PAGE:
Lycium turcomanicum (Gintzburger et al., 2003)

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Verbascum songoricum
Gintzburger et al., Rangelands in Uzbekistan, 2003
Lycium turcomanicum (Gintzburger et al., 2003)
Reaumuria alternifolia
Lycium turcomanicum
Lycium turcomanicum
Lycium turcomanicum
Lycium turcomanicum
Lycium barbarum

Lycium turcomanicum Turcz. ex Miers

Local name:

  • Russian: Дереза туркестанская - dereza turkestanskaja
  • Turkmen: Kyzgan
  • Kazakh: Ak-Tken
  • Uzbek: Ok Chingil

Chromosome number: 2n = 24 (Fedorov 1969).

Description and morphology: Perennial shrub (height 60–1.25 m), very prickly-thorny, much branched with whitish stems and deciduous leaves. Root system grows to depth 1.5–2 m. Leaves: alternate, elliptic-oblong (5–20 mm long, 3–7 mm wide) with entire margins, on short petioles, located in dense clusters around prickles. Flowers: bisexual; pentamerous, white-light purple, in axillary clusters of 1–6 in cyme inflorescence. Pollen grain 2-celled. Ovary superior, polyspermous.

Reproduction: Sexual. Cross-entomophilous. Apomixis, parthenocarpy, polyembryony. Flowering: April–July. Fruit maturation: May– September. Fruit: black, luscious berries (3–4 mm diameter), sweet with (sometimes) unpleasant taste. Seed: small with curved arched embryo, surrounded by large endosperm. Seed coat thick, compact. Dormancy B2 type. Germinates without special preparation, but stratification (5 °C) for 2–4 months improves germination. Germinates usually with treatment at 20 °C (18 hours) or 30 °C (6 hours).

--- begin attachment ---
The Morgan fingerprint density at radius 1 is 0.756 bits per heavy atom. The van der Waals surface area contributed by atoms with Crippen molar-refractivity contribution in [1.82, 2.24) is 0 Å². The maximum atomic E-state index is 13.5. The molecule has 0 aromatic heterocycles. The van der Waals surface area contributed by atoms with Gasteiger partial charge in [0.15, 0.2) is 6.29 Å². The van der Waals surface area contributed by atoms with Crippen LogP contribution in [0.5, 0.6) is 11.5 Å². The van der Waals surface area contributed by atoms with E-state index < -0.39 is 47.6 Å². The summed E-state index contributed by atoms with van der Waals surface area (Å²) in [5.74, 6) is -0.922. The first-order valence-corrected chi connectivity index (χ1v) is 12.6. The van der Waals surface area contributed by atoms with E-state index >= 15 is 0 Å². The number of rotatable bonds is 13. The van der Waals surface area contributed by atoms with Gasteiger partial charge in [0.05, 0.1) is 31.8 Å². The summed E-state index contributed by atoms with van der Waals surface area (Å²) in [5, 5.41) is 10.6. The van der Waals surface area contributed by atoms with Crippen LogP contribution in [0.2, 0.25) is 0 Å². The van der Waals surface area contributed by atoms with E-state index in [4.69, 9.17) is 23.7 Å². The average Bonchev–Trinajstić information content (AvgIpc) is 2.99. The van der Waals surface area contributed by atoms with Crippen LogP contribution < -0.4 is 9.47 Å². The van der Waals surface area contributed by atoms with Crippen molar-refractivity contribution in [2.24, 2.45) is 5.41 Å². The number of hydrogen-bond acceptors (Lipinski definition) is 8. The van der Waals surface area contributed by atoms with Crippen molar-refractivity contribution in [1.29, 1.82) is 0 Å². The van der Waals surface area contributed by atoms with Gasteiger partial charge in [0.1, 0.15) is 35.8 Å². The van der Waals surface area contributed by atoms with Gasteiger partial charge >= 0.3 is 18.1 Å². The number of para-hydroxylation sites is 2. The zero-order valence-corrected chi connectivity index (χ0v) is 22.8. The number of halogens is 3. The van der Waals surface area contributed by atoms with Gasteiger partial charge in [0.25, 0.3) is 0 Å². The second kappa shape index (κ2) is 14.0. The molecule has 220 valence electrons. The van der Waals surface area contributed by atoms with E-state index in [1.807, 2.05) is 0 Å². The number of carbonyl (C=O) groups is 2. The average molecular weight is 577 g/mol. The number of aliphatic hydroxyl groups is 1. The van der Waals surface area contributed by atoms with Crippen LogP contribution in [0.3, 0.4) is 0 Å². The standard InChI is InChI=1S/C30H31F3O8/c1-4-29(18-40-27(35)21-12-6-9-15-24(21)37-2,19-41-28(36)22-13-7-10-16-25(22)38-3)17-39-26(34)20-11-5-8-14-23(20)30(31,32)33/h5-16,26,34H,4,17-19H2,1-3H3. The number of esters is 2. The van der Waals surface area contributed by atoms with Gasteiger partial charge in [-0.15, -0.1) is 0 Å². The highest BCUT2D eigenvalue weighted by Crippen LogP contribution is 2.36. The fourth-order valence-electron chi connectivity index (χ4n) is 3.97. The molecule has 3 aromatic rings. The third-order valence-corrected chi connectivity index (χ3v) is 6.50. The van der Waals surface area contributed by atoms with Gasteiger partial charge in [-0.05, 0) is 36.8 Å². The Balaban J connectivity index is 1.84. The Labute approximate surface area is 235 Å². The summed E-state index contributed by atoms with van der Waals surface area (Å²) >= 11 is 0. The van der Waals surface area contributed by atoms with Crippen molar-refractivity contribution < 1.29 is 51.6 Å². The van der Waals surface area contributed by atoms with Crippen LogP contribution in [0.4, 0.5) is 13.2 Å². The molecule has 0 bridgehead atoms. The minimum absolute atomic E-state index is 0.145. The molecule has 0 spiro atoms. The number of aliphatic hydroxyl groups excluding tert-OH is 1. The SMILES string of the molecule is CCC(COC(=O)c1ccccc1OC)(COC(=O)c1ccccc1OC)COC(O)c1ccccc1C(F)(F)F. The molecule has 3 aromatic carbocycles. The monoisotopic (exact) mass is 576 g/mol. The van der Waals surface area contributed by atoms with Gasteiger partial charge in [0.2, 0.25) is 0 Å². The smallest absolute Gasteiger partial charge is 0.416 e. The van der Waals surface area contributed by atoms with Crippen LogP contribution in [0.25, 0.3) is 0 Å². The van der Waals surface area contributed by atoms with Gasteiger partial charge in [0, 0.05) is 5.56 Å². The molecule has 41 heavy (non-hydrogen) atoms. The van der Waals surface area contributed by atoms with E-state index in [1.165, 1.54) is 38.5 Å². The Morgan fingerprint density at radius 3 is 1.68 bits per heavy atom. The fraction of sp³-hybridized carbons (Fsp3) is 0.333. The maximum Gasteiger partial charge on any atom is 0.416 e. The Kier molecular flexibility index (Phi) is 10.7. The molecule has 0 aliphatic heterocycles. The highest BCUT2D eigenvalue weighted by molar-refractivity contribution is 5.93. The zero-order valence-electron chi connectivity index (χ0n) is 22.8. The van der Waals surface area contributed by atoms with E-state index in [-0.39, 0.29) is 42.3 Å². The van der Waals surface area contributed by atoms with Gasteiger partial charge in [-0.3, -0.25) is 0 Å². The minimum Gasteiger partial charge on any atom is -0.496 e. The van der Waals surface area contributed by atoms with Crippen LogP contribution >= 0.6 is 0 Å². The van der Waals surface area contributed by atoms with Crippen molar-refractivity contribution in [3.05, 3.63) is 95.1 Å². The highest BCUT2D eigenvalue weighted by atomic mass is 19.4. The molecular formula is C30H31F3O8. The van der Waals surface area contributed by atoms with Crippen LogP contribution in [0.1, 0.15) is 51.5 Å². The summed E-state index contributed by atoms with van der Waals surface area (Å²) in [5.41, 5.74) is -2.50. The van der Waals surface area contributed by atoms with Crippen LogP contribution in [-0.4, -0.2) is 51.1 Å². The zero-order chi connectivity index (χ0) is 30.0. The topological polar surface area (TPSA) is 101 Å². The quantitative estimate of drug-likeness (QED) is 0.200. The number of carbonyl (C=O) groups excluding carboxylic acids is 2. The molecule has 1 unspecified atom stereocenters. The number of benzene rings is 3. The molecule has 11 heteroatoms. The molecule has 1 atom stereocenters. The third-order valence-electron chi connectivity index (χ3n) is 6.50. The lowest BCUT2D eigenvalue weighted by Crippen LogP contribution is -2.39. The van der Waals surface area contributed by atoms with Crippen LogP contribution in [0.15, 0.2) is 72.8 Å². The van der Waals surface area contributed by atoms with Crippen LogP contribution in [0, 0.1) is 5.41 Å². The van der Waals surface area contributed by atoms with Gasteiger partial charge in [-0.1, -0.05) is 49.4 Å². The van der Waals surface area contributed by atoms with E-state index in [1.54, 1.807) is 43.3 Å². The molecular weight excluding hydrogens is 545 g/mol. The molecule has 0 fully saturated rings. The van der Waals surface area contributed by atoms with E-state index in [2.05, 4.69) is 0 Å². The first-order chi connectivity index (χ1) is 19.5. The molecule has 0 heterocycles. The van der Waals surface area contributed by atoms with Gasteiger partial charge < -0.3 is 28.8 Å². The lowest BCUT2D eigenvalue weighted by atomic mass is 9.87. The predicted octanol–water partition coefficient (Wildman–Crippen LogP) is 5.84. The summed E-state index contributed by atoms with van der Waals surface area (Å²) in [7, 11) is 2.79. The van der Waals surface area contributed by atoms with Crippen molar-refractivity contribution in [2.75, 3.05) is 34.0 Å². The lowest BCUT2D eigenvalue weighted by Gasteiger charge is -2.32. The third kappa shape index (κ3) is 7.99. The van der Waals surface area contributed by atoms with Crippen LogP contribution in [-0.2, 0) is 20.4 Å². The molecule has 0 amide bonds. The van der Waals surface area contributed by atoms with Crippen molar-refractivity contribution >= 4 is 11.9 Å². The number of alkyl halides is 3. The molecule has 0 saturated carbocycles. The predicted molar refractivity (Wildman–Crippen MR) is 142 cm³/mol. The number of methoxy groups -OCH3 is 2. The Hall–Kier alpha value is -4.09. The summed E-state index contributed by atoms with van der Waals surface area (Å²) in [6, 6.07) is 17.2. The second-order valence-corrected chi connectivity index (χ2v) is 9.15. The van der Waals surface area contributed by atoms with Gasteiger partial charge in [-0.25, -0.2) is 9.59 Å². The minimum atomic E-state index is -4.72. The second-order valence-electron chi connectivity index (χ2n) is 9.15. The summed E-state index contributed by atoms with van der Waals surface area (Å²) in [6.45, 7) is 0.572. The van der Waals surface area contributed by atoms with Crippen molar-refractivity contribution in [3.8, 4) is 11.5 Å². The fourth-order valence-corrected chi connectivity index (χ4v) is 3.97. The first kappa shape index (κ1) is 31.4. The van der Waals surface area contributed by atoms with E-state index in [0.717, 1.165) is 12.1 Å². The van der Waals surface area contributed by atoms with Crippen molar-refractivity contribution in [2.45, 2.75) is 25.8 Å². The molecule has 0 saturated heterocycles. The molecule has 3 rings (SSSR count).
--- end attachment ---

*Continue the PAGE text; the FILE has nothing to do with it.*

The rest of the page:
Pastoral importance: Accessible green leaves and ripe fruits well grazed by all livestock. However, in summer, during lignification of annual growth, consumption is significantly reduced; in autumn-winter, sheep and goats cautiously select fallen leaves. Most leaves and green material remain inaccessible inside bush because of its thorns.

Economic interest: A good honey-making plant due its long flowering period. Suitable for live impenetrable fences. Burns well, but because of its strong prickles it is extremely awkward to use. Sweet berries sometimes are delicacies for children.

Habitat: Xerophyte. Phreatophyte. Common on edges of cultivated fields, river banks, dry river beds and takyr flats. Does not tolerate salinity. Found as individual plants or in dense impenetrable thickets.

Distribution: Central Asia and Irano-Turanian region. Other species extend from North Africa to China (especially L. barbarum L., cultivated for its valuable red berries as sweets and in traditional dishes).

Other: Lycium sp.